Czech handball

Czech handball is a type of handball that's very similar to team handball and we have therefore decided to provide an overview of Czech handball on this team handball site.

Czech handball, simply known as national handball in its native land, was created in Prague in the early 1900s and has remained popular throughout the 20th century and into our days. The first known reference to Czech handball is from a sports journal published in Brno in 1905 where a teacher named Vaclay Karas mentions the sport. Soon, the first Czech handball association had been established in Prague and the rules were published in 1908.

Students from countries such as Russia and Yugoslavia encountered Czech handball while studying in the Czech Republic and brought the sport back with them as they returned to their native countries. The sport quickly caught on and Czech teachers were even brought to Russia to train middle school pupils. In 1915, a handball competition for 14 teams was arranged in Kharkiv in Ukraine. The Soviet Revolution of 1917 did however temporarily thwart efforts to expand the sport throughout the Russian speaking territories.

In the newly formed state of Czechoslovakia, the “ Czechoslovakian Association of Handball and Women's Sports” became a member of the International Women's Sports Federation in 1921 and the rules of Czech handball were made official by the federation. Some international federations preferred (German) Field handball while others opted for Czech handball rules.

In 1930, the first women's Czech handball World Cup took place. The Czechoslovakian team won, Yugoslavia came in second and the Polish team ended up in third place. When the second women's Czech handball World Cup was arranged in London four years later, only two teams participated and none of them were English. The Yugoslavian team fought the Czechoslovakian team and won the match 6-4. After this poor turn out, the women's Czech handball World Cup was abolished.

During the German occupation of Czechoslovakia (1938–1945), playing Czech handball rather than German field handball was regarded as a show of patriotism and this helped boost interested in the sport in its native land. In the early 1940s, there were over 25,000 registered players of Czech handball in the Protectorate of Bohemia and Moravia, the protectorate which Nazi Germany established in the central parts of Bohemia, Moravia and Czech Silesia in what is today the Czech Republic.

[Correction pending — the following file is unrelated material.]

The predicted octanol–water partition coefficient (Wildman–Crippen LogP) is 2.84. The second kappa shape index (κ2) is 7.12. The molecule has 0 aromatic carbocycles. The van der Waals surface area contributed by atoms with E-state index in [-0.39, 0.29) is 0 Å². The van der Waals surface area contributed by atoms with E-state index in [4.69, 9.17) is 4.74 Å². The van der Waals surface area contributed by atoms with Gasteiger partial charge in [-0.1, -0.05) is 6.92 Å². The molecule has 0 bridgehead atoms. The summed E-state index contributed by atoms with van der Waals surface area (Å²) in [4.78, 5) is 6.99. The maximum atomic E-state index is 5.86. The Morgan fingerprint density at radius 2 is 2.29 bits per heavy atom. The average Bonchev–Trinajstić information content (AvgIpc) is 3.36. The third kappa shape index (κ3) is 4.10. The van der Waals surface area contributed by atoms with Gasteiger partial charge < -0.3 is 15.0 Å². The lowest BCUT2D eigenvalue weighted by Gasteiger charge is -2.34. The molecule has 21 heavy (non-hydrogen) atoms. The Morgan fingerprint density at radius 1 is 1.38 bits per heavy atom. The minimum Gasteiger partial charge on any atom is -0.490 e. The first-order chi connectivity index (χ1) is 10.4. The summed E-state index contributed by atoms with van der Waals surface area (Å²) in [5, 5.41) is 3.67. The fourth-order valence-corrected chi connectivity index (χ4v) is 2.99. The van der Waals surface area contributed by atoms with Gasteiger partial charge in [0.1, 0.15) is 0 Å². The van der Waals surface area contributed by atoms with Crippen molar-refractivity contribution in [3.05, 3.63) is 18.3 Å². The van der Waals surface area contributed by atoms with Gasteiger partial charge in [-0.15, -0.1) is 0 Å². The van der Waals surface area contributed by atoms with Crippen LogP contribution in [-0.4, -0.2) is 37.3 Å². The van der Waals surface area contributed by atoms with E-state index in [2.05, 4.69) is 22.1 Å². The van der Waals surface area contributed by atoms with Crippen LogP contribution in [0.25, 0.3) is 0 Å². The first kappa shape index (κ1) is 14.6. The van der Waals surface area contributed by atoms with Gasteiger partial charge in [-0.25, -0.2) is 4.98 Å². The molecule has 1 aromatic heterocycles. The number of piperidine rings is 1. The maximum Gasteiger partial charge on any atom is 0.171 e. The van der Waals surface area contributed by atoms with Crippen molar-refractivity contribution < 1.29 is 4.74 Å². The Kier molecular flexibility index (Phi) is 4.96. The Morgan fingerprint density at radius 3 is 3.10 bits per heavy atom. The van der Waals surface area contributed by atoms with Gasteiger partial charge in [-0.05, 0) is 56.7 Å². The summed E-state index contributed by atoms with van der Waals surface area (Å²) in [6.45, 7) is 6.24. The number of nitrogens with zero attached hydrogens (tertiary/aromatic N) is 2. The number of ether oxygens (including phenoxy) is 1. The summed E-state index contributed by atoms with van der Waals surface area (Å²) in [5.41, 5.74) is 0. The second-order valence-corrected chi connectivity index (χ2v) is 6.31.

After the end of World War II, a plan was drawn up by the International Handball federation to promote the expansion of Team handball rather than Czech handball. Czech handball did however remain strong in parts of Europe and in 1954 there were over 26,000 registered players divided into 447 clubs.

Czech handball rules

The Czech handball rules are very similar to the rules of Team handball, with a few notable differences. Some of these pertains to the handball field and its equipment. The size of the field is 45 x 30 meters instead of 40 x 20 meters, and the goal is 2.4 meters x 2 meters. The field is comprised of three areas: defense third, offense third and middle third. The ball is allowed to be anywhere from 580 to 605 millimeters.

A Czech handball team consists of 1 goalkeeper, 1 defender, 2 halfbacks and 3 forwards. Both goalkeepers and defenders are allowed to step in their own goal area, and forwards are allowed to step in the opponent's goal area (but they are not allowed to shoot from there). Shooting on the goal takes place in front of the goal area, and it is permissible to lean out or even jump as long as the fall is outside the goal area. Defenders and halfbacks are not allowed to step in the offense third of the handball field, and forwards are not allowed to step in the defense third of the field. There are also rules for how players may cross between the thirds.

If you pick up the ball you are not allowed to hold on to it for more than 2 seconds, but you are allowed to dribble or throw the ball upon your head 2 times. There is no limit in steps.

The referee can send a player off for 5 minutes or 10 minutes.